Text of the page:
21. Adjusting Entries • Then the appropriate adjusting entry would be: • To adjust: • 12/31 Rent Expense 4,000 • Prepaid Rent 4,000 Note: You had to refer back to the original entry to prepare the correct adjusting entry. 17

  22. Adjusting Entries • Example: Deferral of an revenue. Information: You are a publisher selling magazines. You collect on 9/1/X1, a total of $18,000 for the next six months of publications (earned evenly). The original entry may have been: • 12/31 Cash 18,000 • Earned Revenue 18,000 • It is now 12/31/X1 and the above entry is no longer wholly correct. It must be adjusted to reflect you have services still to perform. 18

  23. Adjusting Entries To adjust: 12/31 Earned Revenues 6,000 Unearned (Deferred) Revenues 6,000 But what if the original entry had been: • To adjust: • 12/31 Cash 18,000 • Unearned (Deferred) Revenues 18,000 19

  24. Adjusting Entries • It is now 12/31/X1 and the above entry is no longer wholly correct. It must be adjusted to reflect you have services still to perform. The adjusting entry at 12/31/X1 would be: • To adjust: • 12/31 Unearned Revenues 12,000 • Earned Revenues 12,000 • The adjusting entry was prepared with the original entry in mind. You arrive at $12,000 of earned revenue and $6,000 of a liability, deferred revenues, at the end of the period. 20

  25. Adjusting Entries Accrual type of adjusting journal entries: • Done to record an as yet unrecorded transaction. To accrue or record for the first time. • No prior transaction to refer back to or update. • Example: Accrual of a revenue: Information: You have performed accounting services for a client on December 30, 19X1. The services are valued at $300 but you have not recorded this yet nor sent a bill. To adjust: 12/31 Accounts Receivable 300 Service Revenue (Earned) 300 Note: There will always be a pairing between a receivable (balance sheet) and a revenue (income statement) account. 21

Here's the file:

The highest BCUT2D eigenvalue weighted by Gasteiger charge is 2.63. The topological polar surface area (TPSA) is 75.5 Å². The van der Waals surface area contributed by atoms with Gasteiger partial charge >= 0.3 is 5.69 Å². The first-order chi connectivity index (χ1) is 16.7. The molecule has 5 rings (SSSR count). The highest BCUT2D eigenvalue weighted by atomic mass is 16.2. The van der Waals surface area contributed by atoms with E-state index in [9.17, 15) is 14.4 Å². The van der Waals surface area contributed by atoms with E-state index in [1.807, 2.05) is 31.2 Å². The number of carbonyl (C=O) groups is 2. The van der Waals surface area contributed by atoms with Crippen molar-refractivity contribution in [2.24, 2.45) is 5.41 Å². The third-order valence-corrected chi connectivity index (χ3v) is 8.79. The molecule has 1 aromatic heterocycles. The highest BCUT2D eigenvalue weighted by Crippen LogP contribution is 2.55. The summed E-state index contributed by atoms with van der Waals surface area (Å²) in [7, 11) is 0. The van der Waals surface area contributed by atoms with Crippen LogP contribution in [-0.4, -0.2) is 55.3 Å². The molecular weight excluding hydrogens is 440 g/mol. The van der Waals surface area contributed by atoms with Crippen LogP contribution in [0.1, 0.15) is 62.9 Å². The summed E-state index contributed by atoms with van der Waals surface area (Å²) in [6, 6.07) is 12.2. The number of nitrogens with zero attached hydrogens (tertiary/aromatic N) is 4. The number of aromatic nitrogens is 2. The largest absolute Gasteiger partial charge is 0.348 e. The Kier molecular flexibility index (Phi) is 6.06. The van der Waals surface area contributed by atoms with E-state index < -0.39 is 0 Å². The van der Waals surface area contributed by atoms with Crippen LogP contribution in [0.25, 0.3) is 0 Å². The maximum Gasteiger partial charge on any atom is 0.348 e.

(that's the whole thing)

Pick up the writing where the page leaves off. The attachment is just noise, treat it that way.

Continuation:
26. Adjusting Entries • Example: Accrual of an expense Information: You had some emergency repair work done on 12/31/X1. The plumber states the bill will be approximately $3,400. To adjust: 12/31 Repair Expense 3,400 Accounts Payable 3,400 Note: There will always be a pairing between an expense (income statement) and a payable (balance sheet) account. The final accrual done will be the tax accrual. 22

  27. Adjusting Entries Cost allocation type of adjusting journal entry: • To follow matching and divide up cost to current and future periods benefited. • Depreciation, bad debt expense. Example: You consume the usefulness of your building at the rate of $12,000 per year. To recognize that the cost has now been consumed (now an expense) you depreciate: 12/31 Depreciation Expense (I/S) 12,000 Accumulated Depreciation (B/S) 12,000 23

  28. Closing Entries • Purposes of Closing Entries • Calculate COGS under Periodic Inventory System: • Establish Ending Inventory • Get rid of Begging Inventory and all Purchases related accounts • COGS is a plug-in number • Reduce the balance of all nominal accounts to zero. • Debit all revenue accounts and credit Income Summary • Credit all expense accounts and debit Income Summary • Close Income Summary to Retained Earnings 25

  29. Reversing Entries • OPTIONAL • Purpose: simplify the recording of transactions in the next accounting period • When: at the beginning of the next accounting period • How: reverse the adjusting entry made in the previous accounting period • Example: P91 • Guidelines are on Page 92-93.